Feature: Diversity Cafe

Diversity And Children Series - Part 2

Author: Sahar Andrade
Published: August 25, 2010 at 11:34 am

This is a series of four posts. Part one is a general explanation of diversity in the classroom. Part two is the role of the parents in teaching their children diversity, part three the role of the school, and part four the role of the teachers.

The first contact of children with culture is through their parents’ lenses or filters through which they view the world. It is central to what they learn, how they make sense of what they see, and how they express themselves. When children reach the point where they start attending school, then it becomes the role of both the parents and teachers to help filter information.

Parents carry the first responsibility in educating their children about diversity, and they should provide a safe environment to discuss the topic, where stereotyping is not accepted or engaged in. Parents need to set an example that reinforces acceptance, equality and cultural competence, by looking at the way they handle diversities themselves, and how they handle their prejudice and bias.

These are few ideas for the parents to practice with their children to develop their sense of diversity:

  • Read books with your children about other cultures, showing people of various races and ethnic backgrounds. Many libraries have great selections about different cultures and societies from around the world.
  • Participate as a family in different cultural festivals that can be also fun for the children.
  • Children emulate their parents so show them that you are accepting and tolerant to other cultures.
  • Encourage your child to make friends with other children even if they are different, in the neighborhood or at school to learn looking at a person as just a person, no matter how different they look on the outside or how is their name different.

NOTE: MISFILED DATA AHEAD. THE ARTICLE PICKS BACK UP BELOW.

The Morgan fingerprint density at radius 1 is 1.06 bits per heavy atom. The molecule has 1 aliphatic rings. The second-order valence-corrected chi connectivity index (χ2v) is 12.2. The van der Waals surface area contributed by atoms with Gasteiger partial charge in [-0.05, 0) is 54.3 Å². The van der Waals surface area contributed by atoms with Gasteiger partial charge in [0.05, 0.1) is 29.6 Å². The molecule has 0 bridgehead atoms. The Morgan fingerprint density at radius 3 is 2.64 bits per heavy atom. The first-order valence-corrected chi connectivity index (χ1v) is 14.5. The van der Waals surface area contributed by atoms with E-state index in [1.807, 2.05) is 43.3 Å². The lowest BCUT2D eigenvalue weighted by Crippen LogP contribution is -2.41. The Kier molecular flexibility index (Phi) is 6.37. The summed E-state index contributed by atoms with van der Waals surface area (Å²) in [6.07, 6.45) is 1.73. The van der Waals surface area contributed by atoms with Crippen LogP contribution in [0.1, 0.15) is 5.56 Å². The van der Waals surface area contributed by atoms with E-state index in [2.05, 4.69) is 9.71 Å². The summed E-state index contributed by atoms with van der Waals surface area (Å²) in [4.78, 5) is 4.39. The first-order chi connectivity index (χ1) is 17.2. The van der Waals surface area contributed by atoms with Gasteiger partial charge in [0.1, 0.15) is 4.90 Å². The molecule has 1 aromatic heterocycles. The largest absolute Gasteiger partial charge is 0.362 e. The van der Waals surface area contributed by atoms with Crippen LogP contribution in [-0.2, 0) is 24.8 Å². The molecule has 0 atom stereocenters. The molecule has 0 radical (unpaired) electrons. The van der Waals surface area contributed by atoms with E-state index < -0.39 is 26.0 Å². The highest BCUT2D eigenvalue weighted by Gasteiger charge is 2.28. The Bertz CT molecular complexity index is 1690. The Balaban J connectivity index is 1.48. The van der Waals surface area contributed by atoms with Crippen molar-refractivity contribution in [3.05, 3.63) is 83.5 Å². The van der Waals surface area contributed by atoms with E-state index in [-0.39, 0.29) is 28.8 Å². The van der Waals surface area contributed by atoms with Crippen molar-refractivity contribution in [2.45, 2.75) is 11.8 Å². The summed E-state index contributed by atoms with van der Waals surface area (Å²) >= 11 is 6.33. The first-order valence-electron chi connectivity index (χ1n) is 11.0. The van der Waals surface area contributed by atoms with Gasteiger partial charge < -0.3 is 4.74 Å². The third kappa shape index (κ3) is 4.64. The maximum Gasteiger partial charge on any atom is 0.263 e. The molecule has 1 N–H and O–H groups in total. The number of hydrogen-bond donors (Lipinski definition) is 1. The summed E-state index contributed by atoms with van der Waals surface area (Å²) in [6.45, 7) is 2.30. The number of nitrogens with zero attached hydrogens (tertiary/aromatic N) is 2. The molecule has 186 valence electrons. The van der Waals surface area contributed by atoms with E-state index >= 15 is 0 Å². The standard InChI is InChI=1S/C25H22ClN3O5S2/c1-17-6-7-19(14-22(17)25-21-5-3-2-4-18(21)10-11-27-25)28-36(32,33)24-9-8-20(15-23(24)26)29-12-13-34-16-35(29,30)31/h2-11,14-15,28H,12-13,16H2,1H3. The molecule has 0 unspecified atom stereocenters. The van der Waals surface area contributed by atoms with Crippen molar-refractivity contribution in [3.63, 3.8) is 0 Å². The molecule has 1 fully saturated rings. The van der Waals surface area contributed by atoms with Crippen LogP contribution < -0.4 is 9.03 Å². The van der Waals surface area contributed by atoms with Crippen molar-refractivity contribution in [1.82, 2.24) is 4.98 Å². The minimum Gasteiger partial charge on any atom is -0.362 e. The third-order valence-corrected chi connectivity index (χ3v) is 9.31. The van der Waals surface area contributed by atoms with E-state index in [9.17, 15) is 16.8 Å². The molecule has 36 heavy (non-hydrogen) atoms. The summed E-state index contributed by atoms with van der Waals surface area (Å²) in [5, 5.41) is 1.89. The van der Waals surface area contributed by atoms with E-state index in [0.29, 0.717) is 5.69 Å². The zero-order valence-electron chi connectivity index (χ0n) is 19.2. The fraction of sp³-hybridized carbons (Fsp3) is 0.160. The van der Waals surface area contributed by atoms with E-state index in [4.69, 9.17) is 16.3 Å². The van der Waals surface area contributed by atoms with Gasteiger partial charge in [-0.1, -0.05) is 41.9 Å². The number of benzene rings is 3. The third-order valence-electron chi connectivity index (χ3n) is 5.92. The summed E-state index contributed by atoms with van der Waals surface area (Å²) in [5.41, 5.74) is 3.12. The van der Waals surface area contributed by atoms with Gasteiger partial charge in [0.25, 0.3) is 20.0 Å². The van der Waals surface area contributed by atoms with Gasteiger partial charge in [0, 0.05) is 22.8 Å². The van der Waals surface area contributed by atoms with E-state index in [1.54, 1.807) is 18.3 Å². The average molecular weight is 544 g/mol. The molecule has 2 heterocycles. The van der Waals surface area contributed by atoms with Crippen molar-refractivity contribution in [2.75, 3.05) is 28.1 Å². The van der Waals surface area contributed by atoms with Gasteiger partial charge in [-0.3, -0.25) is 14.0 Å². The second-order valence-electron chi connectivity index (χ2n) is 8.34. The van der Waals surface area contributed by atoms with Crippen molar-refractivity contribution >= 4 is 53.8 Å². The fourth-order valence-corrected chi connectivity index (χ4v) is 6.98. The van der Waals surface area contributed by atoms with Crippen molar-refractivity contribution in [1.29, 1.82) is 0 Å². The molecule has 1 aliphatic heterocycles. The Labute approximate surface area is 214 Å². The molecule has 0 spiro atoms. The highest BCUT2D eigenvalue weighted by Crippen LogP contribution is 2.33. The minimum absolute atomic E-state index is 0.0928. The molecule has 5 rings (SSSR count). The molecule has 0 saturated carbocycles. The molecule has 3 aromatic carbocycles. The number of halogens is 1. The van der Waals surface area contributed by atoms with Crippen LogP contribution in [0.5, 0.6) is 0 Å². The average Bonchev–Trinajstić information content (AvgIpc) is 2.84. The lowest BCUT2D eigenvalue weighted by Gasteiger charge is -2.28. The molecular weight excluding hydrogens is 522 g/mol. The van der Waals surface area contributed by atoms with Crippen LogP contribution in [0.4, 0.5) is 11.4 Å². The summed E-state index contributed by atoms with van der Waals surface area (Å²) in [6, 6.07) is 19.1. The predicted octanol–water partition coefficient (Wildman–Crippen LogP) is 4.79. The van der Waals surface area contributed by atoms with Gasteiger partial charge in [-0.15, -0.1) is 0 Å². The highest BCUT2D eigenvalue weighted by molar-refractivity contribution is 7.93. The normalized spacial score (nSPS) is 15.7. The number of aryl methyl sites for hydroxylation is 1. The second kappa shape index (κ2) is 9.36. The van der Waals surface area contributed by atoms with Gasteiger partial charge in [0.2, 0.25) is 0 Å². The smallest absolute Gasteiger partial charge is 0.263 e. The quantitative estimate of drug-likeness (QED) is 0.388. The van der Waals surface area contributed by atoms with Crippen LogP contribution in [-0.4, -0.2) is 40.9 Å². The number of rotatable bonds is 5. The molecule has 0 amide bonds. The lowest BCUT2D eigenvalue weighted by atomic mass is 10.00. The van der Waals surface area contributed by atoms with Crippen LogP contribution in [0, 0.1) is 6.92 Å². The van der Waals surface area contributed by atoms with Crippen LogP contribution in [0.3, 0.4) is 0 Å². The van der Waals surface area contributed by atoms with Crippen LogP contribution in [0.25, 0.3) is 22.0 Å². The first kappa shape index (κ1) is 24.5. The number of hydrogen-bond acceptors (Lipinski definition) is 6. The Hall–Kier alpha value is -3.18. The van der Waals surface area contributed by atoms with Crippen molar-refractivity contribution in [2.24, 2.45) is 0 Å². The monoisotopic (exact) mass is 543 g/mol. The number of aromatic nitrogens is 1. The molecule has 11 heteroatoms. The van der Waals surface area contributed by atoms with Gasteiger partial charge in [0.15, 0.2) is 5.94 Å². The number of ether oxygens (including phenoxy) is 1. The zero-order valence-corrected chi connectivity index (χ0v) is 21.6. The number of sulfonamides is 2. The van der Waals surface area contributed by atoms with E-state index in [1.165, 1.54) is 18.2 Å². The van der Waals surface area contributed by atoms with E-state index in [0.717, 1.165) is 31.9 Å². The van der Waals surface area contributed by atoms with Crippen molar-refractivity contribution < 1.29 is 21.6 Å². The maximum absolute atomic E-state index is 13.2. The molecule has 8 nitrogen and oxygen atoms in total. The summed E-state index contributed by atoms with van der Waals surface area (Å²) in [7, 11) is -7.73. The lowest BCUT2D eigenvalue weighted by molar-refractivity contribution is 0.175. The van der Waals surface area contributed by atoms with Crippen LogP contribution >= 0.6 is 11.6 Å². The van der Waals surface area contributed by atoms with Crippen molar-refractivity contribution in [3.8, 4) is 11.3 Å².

• Don’t stop children from noticing or commenting on the differences they see. As sometimes because of our own discomfort, we quickly change the subject of differences when it comes up. By shying away from open discussion of the differences that kids observe, you send a message. What you are saying, without even knowing it, is that there's something wrong with those differences.
  • Take seriously your child's comments and questions about prejudice. Be as clear and honest as you can when you answer. For example if they don’t want to play with a child that has a different skin color or look different than they are, or they don’t want to share their food as they think that their food smells or looks funny.
  • Sometimes kids bring home slurs, racist comments, taunts and teases that they hear from other kids (or sometimes adults). You do need to speak up at once, telling your child why it is wrong to repeat the insults. If your child uses any of those expressions towards another child; you intervene, stop the name-calling and make your child apologize is a good start, but a discussion has to start. Discuss the real reason of the argument, and help your child realize what the problem really is. Help them understand that it doesn't have anything to do with skin color or any other differences.
  • Deal with their fear or anger if they are discriminated against; explain that the name calling is used to make them feel bad, that they shouldn't. Explain that they are not a bad person, no matter what anyone says. Tell them how you feel proud of whom you are, and they should feel the same. Take the matter to the other child’s parents or to the school.

Continued on the next page

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Article Author: Sahar Andrade

I am an International consultant in Cultural Diversity and Cross-cultural Communication& Marketing. I enlighten organizations about the positive effects of Leadership and Team building in diverse environments and how to interact in a multi-cultural medium. …

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